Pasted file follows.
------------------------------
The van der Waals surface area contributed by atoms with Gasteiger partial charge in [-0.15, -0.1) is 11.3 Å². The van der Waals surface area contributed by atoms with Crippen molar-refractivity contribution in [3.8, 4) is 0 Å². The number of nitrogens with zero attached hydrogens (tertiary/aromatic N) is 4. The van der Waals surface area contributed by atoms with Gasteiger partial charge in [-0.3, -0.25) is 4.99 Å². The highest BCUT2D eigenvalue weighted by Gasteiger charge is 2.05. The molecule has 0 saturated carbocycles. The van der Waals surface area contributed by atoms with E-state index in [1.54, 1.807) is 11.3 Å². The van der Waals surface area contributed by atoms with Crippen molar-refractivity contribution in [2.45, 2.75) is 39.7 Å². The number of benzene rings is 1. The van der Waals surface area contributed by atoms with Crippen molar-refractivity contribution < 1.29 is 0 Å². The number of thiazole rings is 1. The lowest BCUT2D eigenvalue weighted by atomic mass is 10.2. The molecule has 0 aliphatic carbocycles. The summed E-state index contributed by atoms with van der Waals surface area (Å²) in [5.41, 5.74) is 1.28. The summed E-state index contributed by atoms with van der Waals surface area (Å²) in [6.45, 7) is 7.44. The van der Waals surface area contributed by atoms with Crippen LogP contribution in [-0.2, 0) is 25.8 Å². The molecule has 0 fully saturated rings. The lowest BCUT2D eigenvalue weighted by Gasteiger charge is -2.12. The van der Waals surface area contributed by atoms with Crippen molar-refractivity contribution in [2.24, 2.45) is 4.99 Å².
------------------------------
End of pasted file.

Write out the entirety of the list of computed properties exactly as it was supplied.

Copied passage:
The van der Waals surface area contributed by atoms with Gasteiger partial charge in [-0.15, -0.1) is 11.3 Å². The van der Waals surface area contributed by atoms with Crippen molar-refractivity contribution in [3.8, 4) is 0 Å². The number of nitrogens with zero attached hydrogens (tertiary/aromatic N) is 4. The van der Waals surface area contributed by atoms with Gasteiger partial charge in [-0.3, -0.25) is 4.99 Å². The highest BCUT2D eigenvalue weighted by Gasteiger charge is 2.05. The molecule has 0 saturated carbocycles. The van der Waals surface area contributed by atoms with E-state index in [1.54, 1.807) is 11.3 Å². The van der Waals surface area contributed by atoms with Crippen molar-refractivity contribution in [2.45, 2.75) is 39.7 Å². The number of benzene rings is 1. The van der Waals surface area contributed by atoms with Crippen molar-refractivity contribution < 1.29 is 0 Å². The number of thiazole rings is 1. The lowest BCUT2D eigenvalue weighted by atomic mass is 10.2. The molecule has 0 aliphatic carbocycles. The summed E-state index contributed by atoms with van der Waals surface area (Å²) in [5.41, 5.74) is 1.28. The summed E-state index contributed by atoms with van der Waals surface area (Å²) in [6.45, 7) is 7.44. The van der Waals surface area contributed by atoms with Crippen LogP contribution in [-0.2, 0) is 25.8 Å². The molecule has 0 fully saturated rings. The lowest BCUT2D eigenvalue weighted by Gasteiger charge is -2.12. The van der Waals surface area contributed by atoms with Crippen molar-refractivity contribution in [2.24, 2.45) is 4.99 Å².